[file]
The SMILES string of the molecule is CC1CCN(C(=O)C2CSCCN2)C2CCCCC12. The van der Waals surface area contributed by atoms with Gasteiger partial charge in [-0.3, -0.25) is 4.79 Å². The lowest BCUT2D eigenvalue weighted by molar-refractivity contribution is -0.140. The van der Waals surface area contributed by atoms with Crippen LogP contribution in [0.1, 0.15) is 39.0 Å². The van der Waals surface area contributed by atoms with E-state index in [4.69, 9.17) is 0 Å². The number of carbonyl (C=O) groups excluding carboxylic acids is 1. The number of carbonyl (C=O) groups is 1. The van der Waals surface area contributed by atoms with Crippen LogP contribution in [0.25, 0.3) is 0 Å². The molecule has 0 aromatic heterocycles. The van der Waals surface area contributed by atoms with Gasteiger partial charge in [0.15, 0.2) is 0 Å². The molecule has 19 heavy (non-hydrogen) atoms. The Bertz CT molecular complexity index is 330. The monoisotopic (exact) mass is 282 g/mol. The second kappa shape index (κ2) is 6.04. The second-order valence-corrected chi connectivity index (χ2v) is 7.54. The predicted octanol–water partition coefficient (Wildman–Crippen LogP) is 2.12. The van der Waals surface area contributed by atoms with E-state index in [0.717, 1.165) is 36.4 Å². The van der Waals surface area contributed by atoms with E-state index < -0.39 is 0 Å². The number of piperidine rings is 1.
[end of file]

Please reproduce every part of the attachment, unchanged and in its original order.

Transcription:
The SMILES string of the molecule is CC1CCN(C(=O)C2CSCCN2)C2CCCCC12. The van der Waals surface area contributed by atoms with Gasteiger partial charge in [-0.3, -0.25) is 4.79 Å². The lowest BCUT2D eigenvalue weighted by molar-refractivity contribution is -0.140. The van der Waals surface area contributed by atoms with Crippen LogP contribution in [0.1, 0.15) is 39.0 Å². The van der Waals surface area contributed by atoms with E-state index in [4.69, 9.17) is 0 Å². The number of carbonyl (C=O) groups excluding carboxylic acids is 1. The number of carbonyl (C=O) groups is 1. The van der Waals surface area contributed by atoms with Crippen LogP contribution in [0.25, 0.3) is 0 Å². The molecule has 0 aromatic heterocycles. The van der Waals surface area contributed by atoms with Gasteiger partial charge in [0.15, 0.2) is 0 Å². The molecule has 19 heavy (non-hydrogen) atoms. The Bertz CT molecular complexity index is 330. The monoisotopic (exact) mass is 282 g/mol. The second kappa shape index (κ2) is 6.04. The second-order valence-corrected chi connectivity index (χ2v) is 7.54. The predicted octanol–water partition coefficient (Wildman–Crippen LogP) is 2.12. The van der Waals surface area contributed by atoms with E-state index in [0.717, 1.165) is 36.4 Å². The van der Waals surface area contributed by atoms with E-state index < -0.39 is 0 Å². The number of piperidine rings is 1.